The promise held in Apple’s lauded dual-camera system, sporting a 28mm wide angle lens at f/1.8 and a 56mm telephoto lens at f/2.8, has left the public anxiously waiting to see results. These two cameras work in tandem to create its latest revolution called Portrait Mode, showcased in its new Beta release for the iPhone 7 Plus.
Reproducing Depth of Field
The DOF effect created in Portrait Mode is a combination of both hardware and software. Apple acquired tech company LiNx early last year with the goal to create DSLR-like mobile photography, and Portrait Mode is their solution to emulating images shot on a DSLR with a telephoto lens. The two paired up to create data that the “image processor can use to craft a 3D terrain map of its surroundings” (TechCrunch).
Portrait Mode In Use
Portrait mode exclusively uses the telephoto lens, 56mm, to shoot the image while the wide angle lens simultaneously gathers the depth data to produce a 9 layer map. TechCrunch gives a perfect example of how the cameras “see” differently:
If you want to get a feel for how this works, hold your hand up in front of your face and close one eye. Then open that one and close the other. Do you see how you can see “around” your hand? That’s how Apple’s camera system is working. Once it has these nine slices, it can then pick and choose which layers are sharp and which get a blur blur effect applied to them.
When put to the test we found these noteworthy issues:
– The zoom function works better in more light, i.e: When you watch TV in a dimly lit room zoom towards the TV, then slowly transition off of the TV to the dimly lit room and there is a small “stutter” which is basically the iPhone switching from the native zoom, to a digital zoom with the wide
– It takes some time to save the photo after each take, so it’s difficult to rapid fire and get candid moments. It can be used generally for static people and objects.
– At lower light settings, there is a considerable amount of noise in the shadows vs. shooting without the DOF effect
– Portrait mode not the best for moving (even somewhat slow) subjects
Portrait mode sample images
We gathered several images to showcase the effects of Portrait Mode, currently only available to Beta users of the iPhone 7Plus. The camera takes two images, one using the telephoto lens to detect the subject either with auto-focus or touch focus, and another using the wide-angle’s gauge of depth data to simulate the blur surrounding the subject.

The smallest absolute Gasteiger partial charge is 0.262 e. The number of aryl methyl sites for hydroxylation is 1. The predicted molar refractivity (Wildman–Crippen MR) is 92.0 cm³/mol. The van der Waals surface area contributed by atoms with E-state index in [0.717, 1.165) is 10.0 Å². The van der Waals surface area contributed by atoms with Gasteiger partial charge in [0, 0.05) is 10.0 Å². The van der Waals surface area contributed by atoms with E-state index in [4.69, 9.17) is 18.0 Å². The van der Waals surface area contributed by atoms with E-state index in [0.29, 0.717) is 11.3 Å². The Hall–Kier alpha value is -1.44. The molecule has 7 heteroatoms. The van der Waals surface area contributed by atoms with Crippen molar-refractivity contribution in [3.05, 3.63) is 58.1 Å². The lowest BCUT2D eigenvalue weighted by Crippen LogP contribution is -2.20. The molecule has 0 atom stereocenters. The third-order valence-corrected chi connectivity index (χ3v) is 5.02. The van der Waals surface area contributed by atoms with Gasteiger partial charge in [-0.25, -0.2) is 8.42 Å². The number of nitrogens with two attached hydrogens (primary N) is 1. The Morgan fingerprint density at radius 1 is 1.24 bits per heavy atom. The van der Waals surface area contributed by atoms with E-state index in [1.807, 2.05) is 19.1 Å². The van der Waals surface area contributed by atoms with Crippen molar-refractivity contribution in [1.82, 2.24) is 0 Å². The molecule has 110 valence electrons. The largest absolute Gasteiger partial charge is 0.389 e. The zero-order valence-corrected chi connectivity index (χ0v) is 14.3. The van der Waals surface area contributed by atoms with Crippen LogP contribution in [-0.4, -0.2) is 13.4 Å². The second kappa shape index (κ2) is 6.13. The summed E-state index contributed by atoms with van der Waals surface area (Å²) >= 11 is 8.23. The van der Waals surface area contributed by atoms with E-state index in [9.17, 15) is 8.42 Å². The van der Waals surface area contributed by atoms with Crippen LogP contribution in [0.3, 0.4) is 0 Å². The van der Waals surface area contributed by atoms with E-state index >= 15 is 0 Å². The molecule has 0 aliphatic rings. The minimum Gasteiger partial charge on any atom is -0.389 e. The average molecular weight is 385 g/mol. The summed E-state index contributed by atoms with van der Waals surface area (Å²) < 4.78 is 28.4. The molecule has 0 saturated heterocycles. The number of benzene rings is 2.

The subject must be a minimum of 19″ away or the user will receive an error message, similar to how a lens won’t cooperate unless you are the minimum focusing distance away from the subject.
If you look closely, you can see that the gauge of depth missed the mark just in the center of the image between their bodies, making it blatantly obvious that the effect is indeed processed, however the results of the first phase Portrait Mode seem to live up to hype. The impressive depth separation effect is about to make waves for iPhone users, once again proving that Apple’s easy-to-use interface could quite possibly mean a desolate future for the point-and-shoot market.
Some people are unimpressed with the upgrade, calling it an amateur Gaussian blur, but regardless of mixed opinions, its functionality speaks for itself, and we will likely see a substantial transformation in the quality of iPhonegraphy as we know it. Remember, this is a tool for a broad base of people who aren’t all photographers. Apple has even clarified that it is in fact not a Gaussian blur but a custom disc blur, having more of a defined, circular shape, just to put the haters to rest.
With promised stronger low-light capabilities and the imminent arrival of RAW capture & processing, it is evident that Apple is trying to engineer their way into the leaders of mobile photography. What are you thoughts on Portrait Mode? Leave them in the comments down below.
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